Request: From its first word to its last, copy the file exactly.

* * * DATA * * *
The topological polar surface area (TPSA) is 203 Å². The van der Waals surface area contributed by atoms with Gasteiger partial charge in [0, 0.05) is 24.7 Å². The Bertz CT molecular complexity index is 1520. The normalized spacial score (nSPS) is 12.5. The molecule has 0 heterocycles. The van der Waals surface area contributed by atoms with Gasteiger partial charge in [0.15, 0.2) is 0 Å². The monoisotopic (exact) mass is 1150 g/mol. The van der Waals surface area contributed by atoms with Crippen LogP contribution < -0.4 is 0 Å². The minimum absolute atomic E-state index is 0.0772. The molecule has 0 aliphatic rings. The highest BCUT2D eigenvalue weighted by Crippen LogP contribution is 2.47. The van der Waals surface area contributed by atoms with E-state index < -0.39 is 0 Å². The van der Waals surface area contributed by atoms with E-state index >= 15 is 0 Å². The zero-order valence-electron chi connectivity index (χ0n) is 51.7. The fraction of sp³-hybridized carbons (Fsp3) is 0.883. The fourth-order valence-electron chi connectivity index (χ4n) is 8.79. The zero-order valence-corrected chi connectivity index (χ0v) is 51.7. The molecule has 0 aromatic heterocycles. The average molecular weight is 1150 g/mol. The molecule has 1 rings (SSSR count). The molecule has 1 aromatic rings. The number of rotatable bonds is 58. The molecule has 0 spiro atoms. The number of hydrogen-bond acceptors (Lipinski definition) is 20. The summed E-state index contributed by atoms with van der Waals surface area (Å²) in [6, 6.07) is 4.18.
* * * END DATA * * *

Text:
The topological polar surface area (TPSA) is 203 Å². The van der Waals surface area contributed by atoms with Gasteiger partial charge in [0, 0.05) is 24.7 Å². The Bertz CT molecular complexity index is 1520. The normalized spacial score (nSPS) is 12.5. The molecule has 0 heterocycles. The van der Waals surface area contributed by atoms with Gasteiger partial charge in [0.15, 0.2) is 0 Å². The monoisotopic (exact) mass is 1150 g/mol. The van der Waals surface area contributed by atoms with Crippen LogP contribution < -0.4 is 0 Å². The minimum absolute atomic E-state index is 0.0772. The molecule has 0 aliphatic rings. The highest BCUT2D eigenvalue weighted by Crippen LogP contribution is 2.47. The van der Waals surface area contributed by atoms with E-state index < -0.39 is 0 Å². The van der Waals surface area contributed by atoms with E-state index >= 15 is 0 Å². The zero-order valence-electron chi connectivity index (χ0n) is 51.7. The fraction of sp³-hybridized carbons (Fsp3) is 0.883. The fourth-order valence-electron chi connectivity index (χ4n) is 8.79. The zero-order valence-corrected chi connectivity index (χ0v) is 51.7. The molecule has 0 aromatic heterocycles. The average molecular weight is 1150 g/mol. The molecule has 1 rings (SSSR count). The molecule has 1 aromatic rings. The number of rotatable bonds is 58. The molecule has 0 spiro atoms. The number of hydrogen-bond acceptors (Lipinski definition) is 20. The summed E-state index contributed by atoms with van der Waals surface area (Å²) in [6, 6.07) is 4.18.